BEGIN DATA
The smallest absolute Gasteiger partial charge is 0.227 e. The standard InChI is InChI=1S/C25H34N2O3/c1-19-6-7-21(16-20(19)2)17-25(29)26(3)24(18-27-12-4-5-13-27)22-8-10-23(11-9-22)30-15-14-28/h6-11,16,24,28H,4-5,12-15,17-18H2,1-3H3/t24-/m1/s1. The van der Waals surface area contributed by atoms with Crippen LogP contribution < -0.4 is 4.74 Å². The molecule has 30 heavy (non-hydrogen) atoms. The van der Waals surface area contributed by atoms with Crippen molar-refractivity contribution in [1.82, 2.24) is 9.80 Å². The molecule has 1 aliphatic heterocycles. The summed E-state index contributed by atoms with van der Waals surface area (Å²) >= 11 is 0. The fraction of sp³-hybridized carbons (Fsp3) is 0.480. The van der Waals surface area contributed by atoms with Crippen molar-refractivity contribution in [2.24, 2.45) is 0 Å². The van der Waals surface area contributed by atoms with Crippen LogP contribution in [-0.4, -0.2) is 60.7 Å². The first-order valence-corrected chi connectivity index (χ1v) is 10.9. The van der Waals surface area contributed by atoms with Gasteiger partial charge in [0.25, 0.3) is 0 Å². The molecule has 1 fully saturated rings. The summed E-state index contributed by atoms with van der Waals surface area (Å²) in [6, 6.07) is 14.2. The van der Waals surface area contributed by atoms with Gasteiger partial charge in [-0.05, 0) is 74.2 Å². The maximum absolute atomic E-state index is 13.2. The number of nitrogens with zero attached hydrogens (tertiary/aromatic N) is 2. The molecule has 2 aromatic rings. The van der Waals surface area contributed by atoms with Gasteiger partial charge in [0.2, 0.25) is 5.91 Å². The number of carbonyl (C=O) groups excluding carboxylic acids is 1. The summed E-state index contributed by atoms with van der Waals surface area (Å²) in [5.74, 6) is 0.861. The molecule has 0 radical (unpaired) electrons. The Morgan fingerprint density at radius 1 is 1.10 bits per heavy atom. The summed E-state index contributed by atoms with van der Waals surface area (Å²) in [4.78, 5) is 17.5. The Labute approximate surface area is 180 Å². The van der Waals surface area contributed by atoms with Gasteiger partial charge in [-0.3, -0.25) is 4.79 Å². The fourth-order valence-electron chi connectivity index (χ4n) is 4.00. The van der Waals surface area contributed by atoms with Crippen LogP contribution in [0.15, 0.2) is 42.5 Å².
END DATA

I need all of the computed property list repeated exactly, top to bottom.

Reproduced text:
The smallest absolute Gasteiger partial charge is 0.227 e. The standard InChI is InChI=1S/C25H34N2O3/c1-19-6-7-21(16-20(19)2)17-25(29)26(3)24(18-27-12-4-5-13-27)22-8-10-23(11-9-22)30-15-14-28/h6-11,16,24,28H,4-5,12-15,17-18H2,1-3H3/t24-/m1/s1. The van der Waals surface area contributed by atoms with Crippen LogP contribution < -0.4 is 4.74 Å². The molecule has 30 heavy (non-hydrogen) atoms. The van der Waals surface area contributed by atoms with Crippen molar-refractivity contribution in [1.82, 2.24) is 9.80 Å². The molecule has 1 aliphatic heterocycles. The summed E-state index contributed by atoms with van der Waals surface area (Å²) >= 11 is 0. The fraction of sp³-hybridized carbons (Fsp3) is 0.480. The van der Waals surface area contributed by atoms with Crippen molar-refractivity contribution in [2.24, 2.45) is 0 Å². The van der Waals surface area contributed by atoms with Crippen LogP contribution in [-0.4, -0.2) is 60.7 Å². The first-order valence-corrected chi connectivity index (χ1v) is 10.9. The van der Waals surface area contributed by atoms with Gasteiger partial charge in [0.25, 0.3) is 0 Å². The molecule has 1 fully saturated rings. The summed E-state index contributed by atoms with van der Waals surface area (Å²) in [6, 6.07) is 14.2. The van der Waals surface area contributed by atoms with Gasteiger partial charge in [-0.05, 0) is 74.2 Å². The maximum absolute atomic E-state index is 13.2. The number of nitrogens with zero attached hydrogens (tertiary/aromatic N) is 2. The molecule has 2 aromatic rings. The van der Waals surface area contributed by atoms with Gasteiger partial charge in [0.2, 0.25) is 5.91 Å². The number of carbonyl (C=O) groups excluding carboxylic acids is 1. The summed E-state index contributed by atoms with van der Waals surface area (Å²) in [5.74, 6) is 0.861. The molecule has 0 radical (unpaired) electrons. The Morgan fingerprint density at radius 1 is 1.10 bits per heavy atom. The summed E-state index contributed by atoms with van der Waals surface area (Å²) in [4.78, 5) is 17.5. The Labute approximate surface area is 180 Å². The van der Waals surface area contributed by atoms with Gasteiger partial charge in [-0.3, -0.25) is 4.79 Å². The fourth-order valence-electron chi connectivity index (χ4n) is 4.00. The van der Waals surface area contributed by atoms with Crippen LogP contribution in [0.15, 0.2) is 42.5 Å².